In the first three quarters of 2016, Yale spent $390,000 on lobbying efforts, according to the Center for Responsive Politics — a lower figure than in recent years.
The three lobbyists employed by the Yale Office of Federal Relations have used this sum to lobby on the University’s behalf at the federal and state levels on issues ranging from academic funding to immigration reform. In addition to that of the University, lobby groups in New Haven and across Connecticut — many of which focus on obtaining educational funding and protecting state aid — are also eagerly awaiting the results of the upcoming presidential election.
In an email to the News, University Associate Vice President for Federal and State Relations Richard Jacob highlighted Yale’s lobbying priorities, including the funding of financial aid programs through Pell Grants, Federal Work Study and other programs.
Other priorities, Jacob said, include ensuring a “reasonable regulatory framework for online education that ensures quality without hindering innovation,” as well as maintaining stable and sustained growth in the budgets of agencies that fund University research. He said that the University lobbies for immigration reform that addresses the state of undocumented students.
According to Yale’s third quarter lobbying report, signed by Jacob on Oct. 20, the University lobbied for the Labor, HHS and Education Appropriations Act, which relates to the funding of the Departments of Education and Health. It focuses particularly on Pell Grants, campus-based aid and international education programs as well as National Institutes of Health programs and activities.
Jacob added that due to federal tax law, Yale cannot engage in partisan politics, and as a result, lobbying on Yale’s behalf is independent from elections.
The Connecticut Council for Education Reform, based in New Haven, also has a consistently strong lobbying presence at the state capitol. According to its website, the CCER is a statewide nonprofit organization that works to narrow the achievement gap and improve academic outcomes for all students in Connecticut.
Jeffrey Villar, executive director of the Council, said that in 2016 the organization focused particularly on improving teacher evaluations and attracting high-quality teachers to the profession, in addition to promoting equitable funding for the statewide distribution of resources.
Villar noted that New Haven was one of 30 districts identified as an “Alliance district” by the state government in 2012, meaning it ranked among the 30 lowest performing districts in the state in terms of educational outcomes. But, he added, New Haven is directly impacted by the organization’s lobbying activities.
“New Haven, having a high concentration of impoverished students and students from a minority background, is likely to receive funding, and does receive a great deal of support and funding from the state,” Villar said.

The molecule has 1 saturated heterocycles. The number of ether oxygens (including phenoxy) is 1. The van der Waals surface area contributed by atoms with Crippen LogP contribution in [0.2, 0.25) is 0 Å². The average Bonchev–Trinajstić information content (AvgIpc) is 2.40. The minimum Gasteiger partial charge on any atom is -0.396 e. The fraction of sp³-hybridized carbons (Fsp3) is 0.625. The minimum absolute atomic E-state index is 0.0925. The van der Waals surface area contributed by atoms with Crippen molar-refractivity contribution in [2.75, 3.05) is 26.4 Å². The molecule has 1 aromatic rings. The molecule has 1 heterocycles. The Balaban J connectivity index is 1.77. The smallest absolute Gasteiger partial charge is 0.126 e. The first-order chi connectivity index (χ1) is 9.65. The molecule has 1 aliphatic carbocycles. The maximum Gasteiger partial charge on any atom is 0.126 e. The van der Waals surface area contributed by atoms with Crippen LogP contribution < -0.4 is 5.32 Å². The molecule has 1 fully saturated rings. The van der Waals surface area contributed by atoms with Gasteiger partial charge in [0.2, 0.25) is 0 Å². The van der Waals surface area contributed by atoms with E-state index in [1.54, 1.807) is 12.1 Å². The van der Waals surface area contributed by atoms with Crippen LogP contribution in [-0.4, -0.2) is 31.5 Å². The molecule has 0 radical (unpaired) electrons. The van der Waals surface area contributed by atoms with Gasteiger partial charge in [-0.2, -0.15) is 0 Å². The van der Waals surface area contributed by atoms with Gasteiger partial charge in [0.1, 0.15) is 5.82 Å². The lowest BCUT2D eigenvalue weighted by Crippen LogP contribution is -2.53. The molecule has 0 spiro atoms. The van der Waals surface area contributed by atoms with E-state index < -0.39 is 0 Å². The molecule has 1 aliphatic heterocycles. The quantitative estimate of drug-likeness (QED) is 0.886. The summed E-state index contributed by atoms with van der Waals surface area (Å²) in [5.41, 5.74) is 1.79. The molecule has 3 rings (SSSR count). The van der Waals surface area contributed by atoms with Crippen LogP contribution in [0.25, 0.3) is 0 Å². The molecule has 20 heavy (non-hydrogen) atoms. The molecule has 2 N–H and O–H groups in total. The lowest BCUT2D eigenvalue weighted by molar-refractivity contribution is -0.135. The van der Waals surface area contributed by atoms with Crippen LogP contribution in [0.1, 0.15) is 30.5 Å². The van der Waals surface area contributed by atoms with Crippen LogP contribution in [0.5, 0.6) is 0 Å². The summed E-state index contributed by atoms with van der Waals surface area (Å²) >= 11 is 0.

Another lobby group that seeks to affect federal funding is the Connecticut Conference of Municipalities, which works to ensure adequate state aid for towns and cities in Connecticut, including New Haven.
CCM Director of Communications Kevin Maloney said that the group’s lobbying aims to protect state aid to cities and towns for both educational and noneducational purposes and ensure that new state mandate laws are not passed unless they are accompanied by adequate funding. He added that the results of the presidential election will directly impact CCM’s work.
“The election will set up the next proposed federal budget and the first proposed budget from the president,” Maloney said. “We will work hard with Connecticut’s urban, suburban and rural leaders, as well as with the congressional delegation and the two senators to ensure that the municipal interests are protected in Washington with the new president.”
Maloney also noted that tax-exempt properties such as Yale put financial pressure on urban centers. He added that as a result, CCM is working to ensure that cities with many nontaxable properties, including New Haven, have state aid accounting for the proportion of tax lost due to the existence of non-taxable institutions.
While Yale currently pays taxes on its non-academic properties, legislation introduced in the Connecticut State Senate on March 22 will, if passed, require the University to also pay property taxes on certain academic facilities. This legislation, presented in bill S.B. 414, would revoke Yale’s property tax exemption if the property generates more than $6,000 in annual income from rent, admission to athletic events or facilities, or royalties for goods produced or designed on academic property.
In a written testimony opposing the bill, Jacob argued that the proposed taxes on Yale would “diminish the University’s ability to carry out its charitable mission and to enable and support growth in New Haven.”
Jacob did not respond to request for comment regarding University lobbying efforts with respect to bill S.B 414.
The Yale Office of Federal Relations is located at 2 Whitney Ave.